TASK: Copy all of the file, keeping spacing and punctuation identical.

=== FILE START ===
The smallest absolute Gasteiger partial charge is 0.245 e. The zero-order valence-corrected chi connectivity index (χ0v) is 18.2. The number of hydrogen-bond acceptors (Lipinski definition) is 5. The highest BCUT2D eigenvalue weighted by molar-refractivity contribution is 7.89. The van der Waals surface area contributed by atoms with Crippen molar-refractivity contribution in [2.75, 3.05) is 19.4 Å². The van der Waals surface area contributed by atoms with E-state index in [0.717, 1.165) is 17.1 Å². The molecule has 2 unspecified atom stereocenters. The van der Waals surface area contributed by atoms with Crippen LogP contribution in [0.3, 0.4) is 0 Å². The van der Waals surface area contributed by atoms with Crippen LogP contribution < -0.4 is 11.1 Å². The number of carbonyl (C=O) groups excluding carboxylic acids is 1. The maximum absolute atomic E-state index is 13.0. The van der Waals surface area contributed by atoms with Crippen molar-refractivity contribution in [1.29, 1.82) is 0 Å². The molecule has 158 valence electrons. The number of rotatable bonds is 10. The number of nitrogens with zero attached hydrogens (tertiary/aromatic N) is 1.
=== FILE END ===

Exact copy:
The smallest absolute Gasteiger partial charge is 0.245 e. The zero-order valence-corrected chi connectivity index (χ0v) is 18.2. The number of hydrogen-bond acceptors (Lipinski definition) is 5. The highest BCUT2D eigenvalue weighted by molar-refractivity contribution is 7.89. The van der Waals surface area contributed by atoms with Crippen molar-refractivity contribution in [2.75, 3.05) is 19.4 Å². The van der Waals surface area contributed by atoms with E-state index in [0.717, 1.165) is 17.1 Å². The molecule has 2 unspecified atom stereocenters. The van der Waals surface area contributed by atoms with Crippen LogP contribution in [0.3, 0.4) is 0 Å². The van der Waals surface area contributed by atoms with Crippen LogP contribution < -0.4 is 11.1 Å². The number of carbonyl (C=O) groups excluding carboxylic acids is 1. The maximum absolute atomic E-state index is 13.0. The van der Waals surface area contributed by atoms with Crippen molar-refractivity contribution in [1.29, 1.82) is 0 Å². The molecule has 158 valence electrons. The number of rotatable bonds is 10. The number of nitrogens with zero attached hydrogens (tertiary/aromatic N) is 1.